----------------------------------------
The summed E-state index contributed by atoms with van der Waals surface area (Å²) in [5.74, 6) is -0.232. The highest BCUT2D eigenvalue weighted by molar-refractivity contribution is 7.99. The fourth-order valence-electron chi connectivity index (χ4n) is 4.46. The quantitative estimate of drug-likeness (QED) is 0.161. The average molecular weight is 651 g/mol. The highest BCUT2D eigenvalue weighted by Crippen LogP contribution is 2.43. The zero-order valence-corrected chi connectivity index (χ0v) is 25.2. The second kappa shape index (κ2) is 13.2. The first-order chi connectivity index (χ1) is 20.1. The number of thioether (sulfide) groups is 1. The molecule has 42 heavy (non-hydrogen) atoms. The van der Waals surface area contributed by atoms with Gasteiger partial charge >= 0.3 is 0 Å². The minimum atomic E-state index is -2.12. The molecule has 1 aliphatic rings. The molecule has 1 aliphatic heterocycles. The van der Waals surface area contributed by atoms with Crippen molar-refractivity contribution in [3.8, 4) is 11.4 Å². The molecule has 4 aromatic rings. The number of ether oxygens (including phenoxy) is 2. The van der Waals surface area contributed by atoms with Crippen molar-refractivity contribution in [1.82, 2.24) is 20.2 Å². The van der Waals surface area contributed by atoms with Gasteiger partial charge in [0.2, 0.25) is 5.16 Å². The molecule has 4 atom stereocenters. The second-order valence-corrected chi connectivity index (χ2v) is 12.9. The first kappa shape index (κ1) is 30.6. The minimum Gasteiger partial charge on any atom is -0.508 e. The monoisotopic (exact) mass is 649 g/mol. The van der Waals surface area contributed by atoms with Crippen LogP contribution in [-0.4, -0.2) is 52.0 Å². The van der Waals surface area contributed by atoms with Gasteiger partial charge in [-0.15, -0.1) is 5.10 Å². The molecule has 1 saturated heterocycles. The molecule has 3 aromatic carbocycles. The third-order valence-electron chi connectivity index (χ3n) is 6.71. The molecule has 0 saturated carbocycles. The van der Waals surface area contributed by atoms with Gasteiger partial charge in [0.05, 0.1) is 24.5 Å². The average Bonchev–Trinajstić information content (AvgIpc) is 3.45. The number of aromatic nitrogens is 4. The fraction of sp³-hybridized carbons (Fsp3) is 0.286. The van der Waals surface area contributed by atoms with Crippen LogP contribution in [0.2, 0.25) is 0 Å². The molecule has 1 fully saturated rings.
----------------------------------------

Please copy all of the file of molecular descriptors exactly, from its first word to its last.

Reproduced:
The summed E-state index contributed by atoms with van der Waals surface area (Å²) in [5.74, 6) is -0.232. The highest BCUT2D eigenvalue weighted by molar-refractivity contribution is 7.99. The fourth-order valence-electron chi connectivity index (χ4n) is 4.46. The quantitative estimate of drug-likeness (QED) is 0.161. The average molecular weight is 651 g/mol. The highest BCUT2D eigenvalue weighted by Crippen LogP contribution is 2.43. The zero-order valence-corrected chi connectivity index (χ0v) is 25.2. The second kappa shape index (κ2) is 13.2. The first-order chi connectivity index (χ1) is 20.1. The number of thioether (sulfide) groups is 1. The molecule has 42 heavy (non-hydrogen) atoms. The van der Waals surface area contributed by atoms with Gasteiger partial charge >= 0.3 is 0 Å². The minimum atomic E-state index is -2.12. The molecule has 1 aliphatic rings. The molecule has 1 aliphatic heterocycles. The van der Waals surface area contributed by atoms with Crippen molar-refractivity contribution in [3.8, 4) is 11.4 Å². The molecule has 4 aromatic rings. The number of ether oxygens (including phenoxy) is 2. The van der Waals surface area contributed by atoms with Crippen molar-refractivity contribution in [1.82, 2.24) is 20.2 Å². The van der Waals surface area contributed by atoms with Gasteiger partial charge in [0.2, 0.25) is 5.16 Å². The molecule has 4 atom stereocenters. The second-order valence-corrected chi connectivity index (χ2v) is 12.9. The first kappa shape index (κ1) is 30.6. The minimum Gasteiger partial charge on any atom is -0.508 e. The monoisotopic (exact) mass is 649 g/mol. The van der Waals surface area contributed by atoms with Crippen LogP contribution in [-0.4, -0.2) is 52.0 Å². The van der Waals surface area contributed by atoms with Gasteiger partial charge in [-0.15, -0.1) is 5.10 Å². The molecule has 1 saturated heterocycles. The molecule has 3 aromatic carbocycles. The third-order valence-electron chi connectivity index (χ3n) is 6.71. The molecule has 0 saturated carbocycles. The van der Waals surface area contributed by atoms with Gasteiger partial charge in [0.05, 0.1) is 24.5 Å². The average Bonchev–Trinajstić information content (AvgIpc) is 3.45. The number of aromatic nitrogens is 4. The fraction of sp³-hybridized carbons (Fsp3) is 0.286. The van der Waals surface area contributed by atoms with Crippen LogP contribution in [0.2, 0.25) is 0 Å². The molecule has 1 fully saturated rings.